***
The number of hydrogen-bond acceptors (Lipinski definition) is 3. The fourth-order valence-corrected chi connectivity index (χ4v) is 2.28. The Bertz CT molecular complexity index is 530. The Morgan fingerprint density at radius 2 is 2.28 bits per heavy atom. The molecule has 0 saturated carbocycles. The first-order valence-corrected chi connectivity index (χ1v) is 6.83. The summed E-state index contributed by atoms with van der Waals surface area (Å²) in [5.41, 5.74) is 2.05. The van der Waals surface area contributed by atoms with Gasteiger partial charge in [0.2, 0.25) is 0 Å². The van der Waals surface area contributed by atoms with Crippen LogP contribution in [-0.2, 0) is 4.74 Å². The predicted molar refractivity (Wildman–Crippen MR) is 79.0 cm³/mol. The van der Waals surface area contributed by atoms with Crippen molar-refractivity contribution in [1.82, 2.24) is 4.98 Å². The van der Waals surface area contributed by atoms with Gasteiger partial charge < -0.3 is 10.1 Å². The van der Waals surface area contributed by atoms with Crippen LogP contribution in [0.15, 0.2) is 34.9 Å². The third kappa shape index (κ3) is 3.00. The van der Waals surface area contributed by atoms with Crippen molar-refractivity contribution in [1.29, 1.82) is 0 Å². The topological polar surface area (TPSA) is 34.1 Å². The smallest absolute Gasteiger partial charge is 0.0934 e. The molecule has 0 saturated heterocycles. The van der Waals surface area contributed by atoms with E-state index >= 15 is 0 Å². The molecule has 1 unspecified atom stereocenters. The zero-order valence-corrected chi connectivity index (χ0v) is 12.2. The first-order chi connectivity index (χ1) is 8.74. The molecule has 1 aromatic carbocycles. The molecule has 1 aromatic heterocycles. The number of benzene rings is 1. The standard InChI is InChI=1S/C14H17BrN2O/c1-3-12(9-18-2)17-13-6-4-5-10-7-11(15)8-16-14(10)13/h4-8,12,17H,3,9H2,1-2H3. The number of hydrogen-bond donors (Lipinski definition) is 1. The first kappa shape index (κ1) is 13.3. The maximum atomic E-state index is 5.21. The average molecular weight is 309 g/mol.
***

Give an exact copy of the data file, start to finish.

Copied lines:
The number of hydrogen-bond acceptors (Lipinski definition) is 3. The fourth-order valence-corrected chi connectivity index (χ4v) is 2.28. The Bertz CT molecular complexity index is 530. The Morgan fingerprint density at radius 2 is 2.28 bits per heavy atom. The molecule has 0 saturated carbocycles. The first-order valence-corrected chi connectivity index (χ1v) is 6.83. The summed E-state index contributed by atoms with van der Waals surface area (Å²) in [5.41, 5.74) is 2.05. The van der Waals surface area contributed by atoms with Gasteiger partial charge in [0.2, 0.25) is 0 Å². The van der Waals surface area contributed by atoms with Crippen LogP contribution in [-0.2, 0) is 4.74 Å². The predicted molar refractivity (Wildman–Crippen MR) is 79.0 cm³/mol. The van der Waals surface area contributed by atoms with Crippen molar-refractivity contribution in [1.82, 2.24) is 4.98 Å². The van der Waals surface area contributed by atoms with Gasteiger partial charge < -0.3 is 10.1 Å². The van der Waals surface area contributed by atoms with Crippen LogP contribution in [0.15, 0.2) is 34.9 Å². The third kappa shape index (κ3) is 3.00. The van der Waals surface area contributed by atoms with Crippen molar-refractivity contribution in [1.29, 1.82) is 0 Å². The topological polar surface area (TPSA) is 34.1 Å². The smallest absolute Gasteiger partial charge is 0.0934 e. The molecule has 0 saturated heterocycles. The van der Waals surface area contributed by atoms with E-state index >= 15 is 0 Å². The molecule has 1 unspecified atom stereocenters. The zero-order valence-corrected chi connectivity index (χ0v) is 12.2. The first-order chi connectivity index (χ1) is 8.74. The molecule has 1 aromatic carbocycles. The molecule has 1 aromatic heterocycles. The number of benzene rings is 1. The standard InChI is InChI=1S/C14H17BrN2O/c1-3-12(9-18-2)17-13-6-4-5-10-7-11(15)8-16-14(10)13/h4-8,12,17H,3,9H2,1-2H3. The number of hydrogen-bond donors (Lipinski definition) is 1. The first kappa shape index (κ1) is 13.3. The maximum atomic E-state index is 5.21. The average molecular weight is 309 g/mol.